After almost a decade of solid output from Crystal Dynamics (Tomb Raider Anniversary is my favorite of the Crystal Dynamics era), we’re getting to meet Lara Croft all over again with the March 5 release of Tomb Raider. I was relatively curious about the new direction, with its themes of survival and development. We are supposedly going to see how Lara Croft became the Lara Croft we met in 1996 and idolized years on in much the way Daniel Craig re-introduced us to James Bond, Christian Bale to Batman, Bomberman to Bomberman: Act Zero, etc. I was never big on this franchise. I remember enjoying Tomb Raider 2 and 3 at most, but never actively bought into Lara Croft as the pop culture icon she is revered as. She is simply an avatar for me to explore mythical tombs, flip switches, and fight off ferocious beasts. Still, I grew heavily interested in this new Tomb Raider, and then I saw it in action. (Does anyone else notice a normal arrow causing a barrel to explode?)
You can probably tell from the title of the entry where I’m going with this. Everyone has compared it to Naughty Dog’s Uncharted games in both positive and negative connotations. I’ve enjoyed the series for two-and-a-half games. The series works less for its mechanics and more for its summer blockbuster-level writing and dialogue from its memorable characters in ridiculous situations performed under great voice direction from talented actors. They are ten-hour interactive adventures that are fun to experience, but as the years passed, I had grown tired of seeing certain designs transferring over to some games: the structural damage that forces the player to take a new path to the next objective, the camera cutting away to said structure breaking apart, the stale gunfights that drag out and appear so often that they feel almost intrusive when I’m more curious to see the next set-piece.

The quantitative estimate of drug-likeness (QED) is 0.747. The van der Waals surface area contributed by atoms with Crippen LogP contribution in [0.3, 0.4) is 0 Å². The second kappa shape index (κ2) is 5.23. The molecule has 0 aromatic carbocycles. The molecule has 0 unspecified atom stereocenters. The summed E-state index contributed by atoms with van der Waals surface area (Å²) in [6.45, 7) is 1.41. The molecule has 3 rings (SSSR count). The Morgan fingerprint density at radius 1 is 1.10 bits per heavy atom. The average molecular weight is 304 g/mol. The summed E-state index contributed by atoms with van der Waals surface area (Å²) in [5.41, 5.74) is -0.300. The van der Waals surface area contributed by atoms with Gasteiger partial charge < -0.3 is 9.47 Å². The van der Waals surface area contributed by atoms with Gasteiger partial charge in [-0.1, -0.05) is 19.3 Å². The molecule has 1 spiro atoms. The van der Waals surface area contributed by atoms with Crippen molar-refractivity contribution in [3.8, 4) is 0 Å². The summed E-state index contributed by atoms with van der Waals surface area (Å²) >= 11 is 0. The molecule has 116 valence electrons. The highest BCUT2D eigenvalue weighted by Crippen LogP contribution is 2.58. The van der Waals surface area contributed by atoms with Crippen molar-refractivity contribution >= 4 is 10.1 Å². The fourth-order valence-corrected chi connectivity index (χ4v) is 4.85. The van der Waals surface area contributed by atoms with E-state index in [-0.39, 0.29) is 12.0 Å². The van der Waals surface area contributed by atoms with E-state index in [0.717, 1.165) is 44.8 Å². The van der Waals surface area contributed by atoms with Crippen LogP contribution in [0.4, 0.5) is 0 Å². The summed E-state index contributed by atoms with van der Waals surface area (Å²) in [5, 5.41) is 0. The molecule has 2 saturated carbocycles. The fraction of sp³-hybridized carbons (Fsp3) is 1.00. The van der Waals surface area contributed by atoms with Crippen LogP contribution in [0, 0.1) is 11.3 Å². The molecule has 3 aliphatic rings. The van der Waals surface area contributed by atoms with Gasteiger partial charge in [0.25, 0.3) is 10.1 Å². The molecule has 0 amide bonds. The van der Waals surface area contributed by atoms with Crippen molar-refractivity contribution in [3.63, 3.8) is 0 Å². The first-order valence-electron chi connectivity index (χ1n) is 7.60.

From the footage I’ve seen, Tomb Raider just appears to be going in the same, safe direction of padding small side activities out to keep the game “long,” and filled with “content,” the moments some would refer to as “suspense” of having the player quickly press a button in a timed event. I suppose from the developers’ perspective, the “cinematic gameplay” is a winning formula, since it worked for a blockbuster franchise that owes part of its success to this franchise. With all the hype of a mature narrative, Lara learning to survive and players experiencing what she is willing to do to survive hell, I was hoping for something… else. Uncharted can be Uncharted all it wants. I want Tomb Raider to do … something else.
Personally, I’d have loved actual tomb/ruins exploration designed as puzzles of a sort. Not necessarily matching symbols or a slide puzzle and a door opens, but figuring out how to get to the next area and objective. Portal is the closest game I can think of that is a realization of my wacky thought process. I at least didn’t think being a survivor of a shipwreck and overcoming that would include gunning down hundreds of enemies with a shotgun in the process.
I understand I’m being a bit unfair not having actually played Tomb Raider. That’s fair. However, I don’t believe that simply being positive about a product I haven’t experienced yet is any more valid than the reverse. Everyone reacts. I hope this game proves me wrong.